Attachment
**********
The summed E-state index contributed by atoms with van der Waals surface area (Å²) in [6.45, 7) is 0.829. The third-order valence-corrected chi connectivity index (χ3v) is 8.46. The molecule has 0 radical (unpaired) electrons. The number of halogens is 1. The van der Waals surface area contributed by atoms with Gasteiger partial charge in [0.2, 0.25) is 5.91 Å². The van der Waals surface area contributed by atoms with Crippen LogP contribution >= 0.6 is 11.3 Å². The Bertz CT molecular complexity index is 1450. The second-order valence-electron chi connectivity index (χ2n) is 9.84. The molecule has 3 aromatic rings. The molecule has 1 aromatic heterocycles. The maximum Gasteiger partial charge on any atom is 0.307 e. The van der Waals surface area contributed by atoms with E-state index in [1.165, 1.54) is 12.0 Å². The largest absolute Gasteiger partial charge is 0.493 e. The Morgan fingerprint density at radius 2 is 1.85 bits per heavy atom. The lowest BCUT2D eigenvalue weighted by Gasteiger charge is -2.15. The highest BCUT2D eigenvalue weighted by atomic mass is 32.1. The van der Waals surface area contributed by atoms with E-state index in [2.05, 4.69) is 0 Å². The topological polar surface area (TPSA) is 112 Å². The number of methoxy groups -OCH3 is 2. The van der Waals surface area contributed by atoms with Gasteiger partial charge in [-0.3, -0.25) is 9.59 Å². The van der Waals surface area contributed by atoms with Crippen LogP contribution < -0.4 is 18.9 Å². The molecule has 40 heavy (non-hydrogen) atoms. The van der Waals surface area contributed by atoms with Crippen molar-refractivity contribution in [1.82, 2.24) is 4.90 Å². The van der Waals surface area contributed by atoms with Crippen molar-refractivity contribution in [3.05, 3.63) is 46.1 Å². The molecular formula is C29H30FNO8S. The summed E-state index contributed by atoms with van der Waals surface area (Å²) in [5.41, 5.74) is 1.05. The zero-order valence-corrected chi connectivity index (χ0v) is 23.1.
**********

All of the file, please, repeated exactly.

The summed E-state index contributed by atoms with van der Waals surface area (Å²) in [6.45, 7) is 0.829. The third-order valence-corrected chi connectivity index (χ3v) is 8.46. The molecule has 0 radical (unpaired) electrons. The number of halogens is 1. The van der Waals surface area contributed by atoms with Gasteiger partial charge in [0.2, 0.25) is 5.91 Å². The van der Waals surface area contributed by atoms with Crippen LogP contribution >= 0.6 is 11.3 Å². The Bertz CT molecular complexity index is 1450. The second-order valence-electron chi connectivity index (χ2n) is 9.84. The molecule has 3 aromatic rings. The molecule has 1 aromatic heterocycles. The maximum Gasteiger partial charge on any atom is 0.307 e. The van der Waals surface area contributed by atoms with E-state index in [1.165, 1.54) is 12.0 Å². The largest absolute Gasteiger partial charge is 0.493 e. The Morgan fingerprint density at radius 2 is 1.85 bits per heavy atom. The lowest BCUT2D eigenvalue weighted by Gasteiger charge is -2.15. The highest BCUT2D eigenvalue weighted by atomic mass is 32.1. The van der Waals surface area contributed by atoms with E-state index in [2.05, 4.69) is 0 Å². The topological polar surface area (TPSA) is 112 Å². The number of methoxy groups -OCH3 is 2. The van der Waals surface area contributed by atoms with Gasteiger partial charge in [-0.3, -0.25) is 9.59 Å². The van der Waals surface area contributed by atoms with Crippen LogP contribution < -0.4 is 18.9 Å². The molecule has 40 heavy (non-hydrogen) atoms. The van der Waals surface area contributed by atoms with Crippen molar-refractivity contribution in [1.82, 2.24) is 4.90 Å². The van der Waals surface area contributed by atoms with Crippen molar-refractivity contribution in [3.05, 3.63) is 46.1 Å². The molecular formula is C29H30FNO8S. The summed E-state index contributed by atoms with van der Waals surface area (Å²) in [5.41, 5.74) is 1.05. The zero-order valence-corrected chi connectivity index (χ0v) is 23.1.